This is no laughing matter
Without question, the work Warner Brothers Animation has done with the Batman franchise has far surpassed the standard Saturday morning fare we accepted and enjoyed as kids. What they have been able to achieve in terms of storytelling and visual presentation has begun to approach the respected levels of Japanese anime. Their first feature length foray, Batman: Mask Of The Phantasm is the best Batman theatrical adventure to date…until now. Batman Beyond: Return of the Joker is a taut, high impact film that explores the darker side of superheroes, often reserved only for the pages of comic books.
Facts of the Case
A little backstory for those who may be unfamiliar with the Batman Beyond television series: More than 40 years have passed since we last experienced the Dark Knight's animated exploits with cohorts Dick Grayson (Nightwing, AKA Robin I), Tim Drake (Robin II), and Batgirl (Barbara Gordon). Bruce Wayne is now an elderly recluse, sheltered within the confines of stately Wayne Manor and the Batcave, having long since retired the cape and cowl. Bruce is alone now, his only trusted friend being his Great Dane, Ace. Enter Terry McGinnis, teenage delinquent, who accidentally stumbles upon the Batcave and steals the most recent, tech-enhanced Batsuit to avenge the death of his father. Bruce and Terry form a grandfather-grandson like bond and work together to bring Batman back as the protector of Gotham City. But what happened to the rest of the Bat-gang? Why did Bruce retire? Whatever became of his great enemies of the past?
This mystery begins to unfold as the Jokerz Gang (voiced by Henry Rollins, Don Harvey, Michael Rosenbaum, Frank Welker, and Melissa Joan Hart) shifts gears from petty crime to the stealing of high tech industrial components. The last job takes place at Wayne Enterprise and reveals the true brains behind the operation…The Joker? How is this possible? According to Bruce, it's not. There must be another explanation—and they need to figure it out before things get out of hand.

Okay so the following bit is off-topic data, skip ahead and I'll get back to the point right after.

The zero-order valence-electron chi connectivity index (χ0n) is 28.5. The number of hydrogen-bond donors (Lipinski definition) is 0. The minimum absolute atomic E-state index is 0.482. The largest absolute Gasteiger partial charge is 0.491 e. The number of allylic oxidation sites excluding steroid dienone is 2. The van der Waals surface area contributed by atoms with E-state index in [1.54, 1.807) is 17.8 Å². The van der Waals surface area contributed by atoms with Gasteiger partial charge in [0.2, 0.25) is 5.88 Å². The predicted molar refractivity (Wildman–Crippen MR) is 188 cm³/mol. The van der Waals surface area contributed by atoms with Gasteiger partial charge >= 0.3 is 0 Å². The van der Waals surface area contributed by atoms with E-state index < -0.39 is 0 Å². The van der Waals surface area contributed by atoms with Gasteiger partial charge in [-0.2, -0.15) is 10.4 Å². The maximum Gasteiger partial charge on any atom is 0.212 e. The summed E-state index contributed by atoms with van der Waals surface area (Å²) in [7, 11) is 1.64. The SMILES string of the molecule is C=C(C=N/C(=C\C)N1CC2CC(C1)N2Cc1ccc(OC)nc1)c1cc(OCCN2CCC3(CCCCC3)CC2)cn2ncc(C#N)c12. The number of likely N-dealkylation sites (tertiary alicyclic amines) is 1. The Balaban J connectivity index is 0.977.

The first release of this film, developed while in production on the animated series, was released in 2000. Unfortunately, Warner executives felt the content and tone was too dark and extreme for their target audience. As a result, filmmakers Bruce Timm, Paul Dini, Alan Burnett, Curt Geda, and Glen Murakami were forced to extract almost five minutes of footage from the print, to lessen the impact. Having not seen the edited version, I cannot say how much it affected the film.
Written by master storyteller Paul Dini, based on a concept by Dini, Timm, and Murakami, Return of the Joker answers the question most frequently asked by fans of the television series. Building off the achievements and success of Batman: The Animated Series and New Adventures of Batman and Robin, Batman Beyond puts a whole new spin on the Batman mythos. Gotham is now a technologically advanced society and the criminals have compensated. The Batsuit acts as a two-way communication device between Terry on the frontlines and Bruce in the Batcave. An established relationship between Terry and the Commissioner Barbara Gordon strengthens the new Bat-corps in their fight against crime.
Encountering the Joker cuts deep and touches raw emotions not expressed nor dealt with in over 40 years. Terry sees him as just another costumed freak, but he is so much more than that. As Bruce relates, he is a psychopath who has become even darker and more sinister than his former "Clown Prince of Crime" persona of the past. But the question remains—What does he want? And why?